Time and again, research has proven that racism can lead to trauma for persons of color. What does that trauma look like, and how can we help ourselves and loved ones in the aftermath of racial trauma?
Here, Dr. David Dove answers questions about the potential origins of racial trauma, how it might be manifested, and different courses of treatment for individuals experiencing symptoms of racial trauma.
What are some potential origins of racial trauma for the Black and African-American community?
On a historical level
One way of conceptualizing racial trauma is as a type of historical and collective trauma that happens at the level of a population; a community; a people. Thus, potential historical origins include the abuse of slavery, the terrorism of post-Reconstruction, the refugee-like experience of The Great Migration.
It is transferred through generations – via biological, familial, societal, and cultural factors (both within the group with the trauma, and ongoing influence of other groups). Today, the most discussed community level traumas are dehumanization and deadly racial profiling, and unequal treatment in the U.S. justice/prison system.
On a contemporary level
There is also the concept of personal, present-day racial trauma. This encompasses race-related or racism-related trauma from crises or events experienced or witnessed by an individual. Potential origins would be a person’s personal experience of racism, discrimination, and/or aggression.
Witnessing or intense exposure to traumatic events also causes trauma. This includes media exposure, such as the high-profile killings of Trayvon Martin, Freddie Gray, and Philando Castile.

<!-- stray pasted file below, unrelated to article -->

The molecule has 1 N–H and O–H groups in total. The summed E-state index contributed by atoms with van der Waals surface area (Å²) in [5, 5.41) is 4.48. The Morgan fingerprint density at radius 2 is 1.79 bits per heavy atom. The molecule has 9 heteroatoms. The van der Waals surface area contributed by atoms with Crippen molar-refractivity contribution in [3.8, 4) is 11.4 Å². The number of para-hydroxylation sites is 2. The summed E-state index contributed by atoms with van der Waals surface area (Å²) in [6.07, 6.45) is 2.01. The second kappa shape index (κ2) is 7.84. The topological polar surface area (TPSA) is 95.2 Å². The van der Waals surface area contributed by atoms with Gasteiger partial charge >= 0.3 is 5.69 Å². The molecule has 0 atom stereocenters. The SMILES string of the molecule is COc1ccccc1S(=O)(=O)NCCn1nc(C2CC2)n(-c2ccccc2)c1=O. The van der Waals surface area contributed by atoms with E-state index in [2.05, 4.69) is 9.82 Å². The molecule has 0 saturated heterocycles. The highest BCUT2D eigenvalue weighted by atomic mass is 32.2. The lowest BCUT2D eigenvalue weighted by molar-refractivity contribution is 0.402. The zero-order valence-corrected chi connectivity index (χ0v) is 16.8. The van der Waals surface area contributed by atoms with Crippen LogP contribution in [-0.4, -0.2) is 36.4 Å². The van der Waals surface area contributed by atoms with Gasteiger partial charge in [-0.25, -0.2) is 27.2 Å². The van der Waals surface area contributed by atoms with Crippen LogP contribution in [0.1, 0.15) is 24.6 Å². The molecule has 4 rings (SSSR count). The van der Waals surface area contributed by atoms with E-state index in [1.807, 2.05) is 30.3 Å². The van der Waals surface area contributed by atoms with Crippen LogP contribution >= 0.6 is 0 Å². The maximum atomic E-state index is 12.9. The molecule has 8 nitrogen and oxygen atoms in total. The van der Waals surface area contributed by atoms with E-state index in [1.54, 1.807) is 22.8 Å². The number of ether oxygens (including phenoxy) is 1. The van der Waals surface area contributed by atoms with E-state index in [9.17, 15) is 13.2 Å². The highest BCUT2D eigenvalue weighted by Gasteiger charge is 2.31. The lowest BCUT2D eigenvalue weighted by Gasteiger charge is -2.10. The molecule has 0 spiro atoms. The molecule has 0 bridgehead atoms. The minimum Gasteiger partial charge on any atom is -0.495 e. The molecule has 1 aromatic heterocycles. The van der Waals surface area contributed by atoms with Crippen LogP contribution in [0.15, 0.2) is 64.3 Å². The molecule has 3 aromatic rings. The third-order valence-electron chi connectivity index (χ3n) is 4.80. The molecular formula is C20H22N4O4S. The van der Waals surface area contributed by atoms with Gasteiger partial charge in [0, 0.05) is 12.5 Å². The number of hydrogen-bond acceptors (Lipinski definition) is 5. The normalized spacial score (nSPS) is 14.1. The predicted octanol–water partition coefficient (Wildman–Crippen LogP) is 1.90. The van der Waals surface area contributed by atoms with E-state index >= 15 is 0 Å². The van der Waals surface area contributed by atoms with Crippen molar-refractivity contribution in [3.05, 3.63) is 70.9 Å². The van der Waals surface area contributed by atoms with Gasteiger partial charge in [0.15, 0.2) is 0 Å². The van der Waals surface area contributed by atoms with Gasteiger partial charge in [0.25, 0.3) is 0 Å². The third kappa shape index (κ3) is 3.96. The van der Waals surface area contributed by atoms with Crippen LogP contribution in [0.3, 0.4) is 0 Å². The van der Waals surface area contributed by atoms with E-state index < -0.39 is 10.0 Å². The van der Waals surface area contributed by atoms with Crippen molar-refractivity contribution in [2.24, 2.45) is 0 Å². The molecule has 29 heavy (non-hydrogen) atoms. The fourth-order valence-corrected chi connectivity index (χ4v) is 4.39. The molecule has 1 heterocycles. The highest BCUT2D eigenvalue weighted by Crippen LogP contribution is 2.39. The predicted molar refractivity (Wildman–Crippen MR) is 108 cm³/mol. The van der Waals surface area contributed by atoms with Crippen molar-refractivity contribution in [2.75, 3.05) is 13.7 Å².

What are some symptoms of race-based stress and trauma?
Symptoms of race-based stress and trauma share similarities to the most common types of stress, and include:
- Physiological changes: Muscle tension, gastrointestinal troubles, etc.
- Worsened executive functioning: Distracted, less able to concentrate or self-organize
- Emotional distress: Anxiety, depressed mood, panic, feeling overwhelmed, irritability, etc.
- Psychological disruption: Increased cognitive distortion, self-criticism, rumination, etc.
- Behavior changes: Primarily avoidance, procrastination, or escape (substances, eating, sex, etc.)
- Chronic stress symptoms: Including, but not limited to, cardiovascular health issues
- Mental health issues: Depression, anxiety, and hopelessness
In addition to basic signs of trauma-related stress, those who are experiencing race-related trauma may also experience the following symptoms:
- Existential hopelessness
How can I help or treat race-based stress and trauma?
If you or your loved one is experiencing race-based trauma, it may be helpful to find a therapist who has experience working with others in your same situation.
Other tactics for healing include:
- Seeking or providing support for processing the traumatic event in question
- Finding meaning – in event, context, response, and outcome. This may entail engaging in social justice, spiritual, and community outlets
- Contextualizing your response – knowing that most responses to trauma are reactions to threat
- Learning or practicing increased flexibility in cognitive and behavioral response to stress
- Personal practices that enhance emotion-regulation and body-regulation abilities, like meditation, exercise, deep-breathing skills, muscle tension-reduction skills, journaling, and yoga
Additionally, spiritual communities and practices may provide ways of making meaning, validating and sharing experiences, processing emotional and psychological responses as a group, coordinating instrumental responses to crises.
Dr. Dove’s contribution is part of our series honoring Black History Month.